The six stages of leaving your country of birth. Part 1.

Now that I am in my new home, more than 9000 km away from (almost) everyone and everything I hold dear, and still very much in the throes of this rollercoaster journey, I often reflect on the multi-faceted emotional aspects accompanying my decision to take the leap. The decision to uproot your life is never an easy one, but every person is different, and this is just the account of one girl who surrendered to the Viking blood in her veins and set out on the journey of her life from the tip of Africa to the heart of Europe.

Stage 1: Hope

Some of my reasons for leaving South Africa probably mirror those of many other South African expats, and will come as no surprise. The fear of violent crime (I have had a number of personal encounters which I doubt I will ever fully recover from psychologically), the uncertainty of the political climate, the at times shaky economy and sliding healthcare and educational systems… but another (perhaps more important) aspect was the growing and uneasy feeling that I just didn’t belong. I am not part of the growing number of white South Africans who are convinced that there is a genocide of white South Africans underway, or that they are an oppressed minority. In fact it sickens me to see that in such an obviously unequal society, these people still do not acknowledge their privileges, nor do they utilize these advantages to better the lives of those who are not so lucky. On the other hand there are a number of black individuals who tell me to go back to Europe (and I don’t blame them for their anger). Should I have stayed and tried harder to make a difference? I believed that I could for a while. But engaging both sides made me feel more and more disillusioned as time went on. It was then that I started a journey of introspection and hoping to find somewhere I could belong, and a place where I would feel comfortable having a family. Over time, I just didn’t want to stay anymore and made that clear to family and friends. I wanted out, desperately.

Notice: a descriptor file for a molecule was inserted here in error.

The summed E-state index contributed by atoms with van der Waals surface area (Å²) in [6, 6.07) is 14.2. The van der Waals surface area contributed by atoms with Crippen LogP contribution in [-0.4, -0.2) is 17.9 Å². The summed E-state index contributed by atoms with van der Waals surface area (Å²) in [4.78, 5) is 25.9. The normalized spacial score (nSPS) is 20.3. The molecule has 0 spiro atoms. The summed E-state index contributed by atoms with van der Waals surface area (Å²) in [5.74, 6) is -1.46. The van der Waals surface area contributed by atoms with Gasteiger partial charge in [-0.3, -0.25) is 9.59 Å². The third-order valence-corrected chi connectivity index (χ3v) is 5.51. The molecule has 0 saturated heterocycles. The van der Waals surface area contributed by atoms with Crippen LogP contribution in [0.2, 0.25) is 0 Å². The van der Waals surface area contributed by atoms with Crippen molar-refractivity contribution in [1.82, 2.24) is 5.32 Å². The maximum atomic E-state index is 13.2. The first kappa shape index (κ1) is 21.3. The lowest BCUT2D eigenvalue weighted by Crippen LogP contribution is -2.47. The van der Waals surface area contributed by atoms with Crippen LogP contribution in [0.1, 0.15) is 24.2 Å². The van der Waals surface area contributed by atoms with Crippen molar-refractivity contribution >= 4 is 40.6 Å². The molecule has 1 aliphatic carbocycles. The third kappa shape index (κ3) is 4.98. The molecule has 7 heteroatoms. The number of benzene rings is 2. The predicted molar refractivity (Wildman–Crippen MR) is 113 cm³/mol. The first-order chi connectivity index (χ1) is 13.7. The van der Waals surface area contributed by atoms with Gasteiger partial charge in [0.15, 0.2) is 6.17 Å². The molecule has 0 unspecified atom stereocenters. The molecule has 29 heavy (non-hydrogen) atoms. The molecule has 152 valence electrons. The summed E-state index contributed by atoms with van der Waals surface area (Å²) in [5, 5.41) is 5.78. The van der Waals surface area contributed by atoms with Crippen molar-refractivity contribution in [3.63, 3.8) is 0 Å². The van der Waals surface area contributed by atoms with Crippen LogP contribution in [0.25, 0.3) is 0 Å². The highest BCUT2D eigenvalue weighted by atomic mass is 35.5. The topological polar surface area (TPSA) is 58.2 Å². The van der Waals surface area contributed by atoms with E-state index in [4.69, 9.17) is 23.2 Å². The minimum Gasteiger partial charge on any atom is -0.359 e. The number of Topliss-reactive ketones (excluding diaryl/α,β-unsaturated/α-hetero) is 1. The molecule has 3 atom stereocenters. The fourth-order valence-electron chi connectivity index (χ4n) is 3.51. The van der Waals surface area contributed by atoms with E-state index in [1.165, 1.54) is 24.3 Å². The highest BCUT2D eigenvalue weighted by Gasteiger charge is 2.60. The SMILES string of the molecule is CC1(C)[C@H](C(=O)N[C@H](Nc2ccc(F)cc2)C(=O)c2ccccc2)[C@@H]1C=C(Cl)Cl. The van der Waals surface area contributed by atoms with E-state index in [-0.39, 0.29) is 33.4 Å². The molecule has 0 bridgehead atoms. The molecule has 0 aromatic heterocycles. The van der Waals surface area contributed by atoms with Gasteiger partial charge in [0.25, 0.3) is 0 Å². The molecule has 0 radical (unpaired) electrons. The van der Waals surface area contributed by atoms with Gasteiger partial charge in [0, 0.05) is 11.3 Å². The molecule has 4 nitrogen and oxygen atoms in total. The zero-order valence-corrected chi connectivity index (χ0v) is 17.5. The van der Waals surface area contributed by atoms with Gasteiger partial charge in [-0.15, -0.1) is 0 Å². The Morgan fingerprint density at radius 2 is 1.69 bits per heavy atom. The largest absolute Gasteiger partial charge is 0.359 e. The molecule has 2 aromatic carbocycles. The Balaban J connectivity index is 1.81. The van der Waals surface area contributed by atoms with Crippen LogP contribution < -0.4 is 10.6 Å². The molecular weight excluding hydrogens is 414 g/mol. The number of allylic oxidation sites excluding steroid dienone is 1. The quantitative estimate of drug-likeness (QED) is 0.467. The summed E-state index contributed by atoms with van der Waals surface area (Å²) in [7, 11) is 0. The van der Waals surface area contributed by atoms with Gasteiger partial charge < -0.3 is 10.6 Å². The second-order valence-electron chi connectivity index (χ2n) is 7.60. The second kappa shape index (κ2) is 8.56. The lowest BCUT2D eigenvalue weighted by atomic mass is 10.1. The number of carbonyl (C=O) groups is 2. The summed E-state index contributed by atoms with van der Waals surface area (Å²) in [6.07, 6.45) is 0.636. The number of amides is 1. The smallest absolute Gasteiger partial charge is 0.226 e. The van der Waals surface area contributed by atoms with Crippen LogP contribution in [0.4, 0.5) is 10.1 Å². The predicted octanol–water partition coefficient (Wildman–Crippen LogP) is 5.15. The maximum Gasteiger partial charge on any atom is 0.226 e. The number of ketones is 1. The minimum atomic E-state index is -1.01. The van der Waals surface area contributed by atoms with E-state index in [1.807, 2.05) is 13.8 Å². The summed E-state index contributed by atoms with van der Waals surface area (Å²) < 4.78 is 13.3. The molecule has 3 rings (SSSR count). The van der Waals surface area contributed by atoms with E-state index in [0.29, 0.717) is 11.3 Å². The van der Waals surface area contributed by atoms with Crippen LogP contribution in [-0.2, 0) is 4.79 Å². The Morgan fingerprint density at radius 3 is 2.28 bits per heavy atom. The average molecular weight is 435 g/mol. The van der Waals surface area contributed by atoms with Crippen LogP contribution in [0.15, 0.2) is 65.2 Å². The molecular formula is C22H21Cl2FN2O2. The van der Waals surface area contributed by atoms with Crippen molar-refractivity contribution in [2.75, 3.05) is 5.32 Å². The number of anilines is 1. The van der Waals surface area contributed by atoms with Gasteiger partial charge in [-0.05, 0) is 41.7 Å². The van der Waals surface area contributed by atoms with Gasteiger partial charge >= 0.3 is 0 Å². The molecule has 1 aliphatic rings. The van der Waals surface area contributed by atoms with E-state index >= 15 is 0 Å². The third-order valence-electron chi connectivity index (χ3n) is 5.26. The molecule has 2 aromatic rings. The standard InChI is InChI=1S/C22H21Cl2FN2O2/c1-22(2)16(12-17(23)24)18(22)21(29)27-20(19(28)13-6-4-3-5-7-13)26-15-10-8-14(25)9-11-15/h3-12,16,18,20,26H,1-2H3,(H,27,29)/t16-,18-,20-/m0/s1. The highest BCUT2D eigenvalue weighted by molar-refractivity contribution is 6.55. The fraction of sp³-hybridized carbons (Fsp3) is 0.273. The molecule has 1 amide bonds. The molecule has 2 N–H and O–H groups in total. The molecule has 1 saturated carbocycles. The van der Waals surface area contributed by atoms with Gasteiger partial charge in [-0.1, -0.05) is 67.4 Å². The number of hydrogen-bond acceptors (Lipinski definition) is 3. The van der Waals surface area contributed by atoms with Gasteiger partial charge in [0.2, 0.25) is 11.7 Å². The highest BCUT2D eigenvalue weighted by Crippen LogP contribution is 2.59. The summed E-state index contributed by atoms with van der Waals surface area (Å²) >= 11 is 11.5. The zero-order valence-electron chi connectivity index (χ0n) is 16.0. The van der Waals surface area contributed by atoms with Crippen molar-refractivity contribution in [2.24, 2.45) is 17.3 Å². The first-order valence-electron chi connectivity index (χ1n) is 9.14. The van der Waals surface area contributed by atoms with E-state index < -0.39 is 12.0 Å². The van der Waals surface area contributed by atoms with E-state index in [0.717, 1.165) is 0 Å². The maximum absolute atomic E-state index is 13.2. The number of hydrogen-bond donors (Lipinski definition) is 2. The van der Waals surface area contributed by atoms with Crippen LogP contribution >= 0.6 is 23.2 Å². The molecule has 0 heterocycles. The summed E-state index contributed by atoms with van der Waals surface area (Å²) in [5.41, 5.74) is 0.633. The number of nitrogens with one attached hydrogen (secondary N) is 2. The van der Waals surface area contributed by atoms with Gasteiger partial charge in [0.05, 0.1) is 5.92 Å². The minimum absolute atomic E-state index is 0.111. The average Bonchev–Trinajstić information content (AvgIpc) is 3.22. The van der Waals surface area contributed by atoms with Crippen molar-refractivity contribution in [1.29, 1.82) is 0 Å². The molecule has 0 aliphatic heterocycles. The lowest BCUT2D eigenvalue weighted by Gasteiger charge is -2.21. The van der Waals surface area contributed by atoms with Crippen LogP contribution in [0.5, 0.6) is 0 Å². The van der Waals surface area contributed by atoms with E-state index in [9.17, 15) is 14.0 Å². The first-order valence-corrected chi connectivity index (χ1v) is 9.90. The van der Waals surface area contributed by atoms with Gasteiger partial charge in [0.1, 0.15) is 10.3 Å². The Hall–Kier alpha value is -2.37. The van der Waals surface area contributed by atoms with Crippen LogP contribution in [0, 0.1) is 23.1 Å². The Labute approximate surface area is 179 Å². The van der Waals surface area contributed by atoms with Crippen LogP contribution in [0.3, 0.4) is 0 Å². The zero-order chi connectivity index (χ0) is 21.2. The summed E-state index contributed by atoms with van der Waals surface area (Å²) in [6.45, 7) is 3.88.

Stage 2: Excitement

Over the last few days I have often thought back to remember the day my current boss sent me a text saying that a position had opened up for me and asking if my husband and I would move to Germany. The next few seconds were pure elation, I remember looking down at my little Yorkshire Terrier who was wagging his tail and looking up at me quizzically and saying to him “You’re going to be a German doggie!”

Life is never that simple though, and I quickly discovered that this stage would be short-lived when I discussed the opportunity with my husband, who made it clear that he wouldn’t stand in my way but that he was not ready to leave. We were at an impasse. If I stayed I would resent him and if he left he would resent me. A long-distance marriage seemed like the only way for two strong-willed independent people to (ironically) stay together. We agreed to put a two year time limit on this decision.


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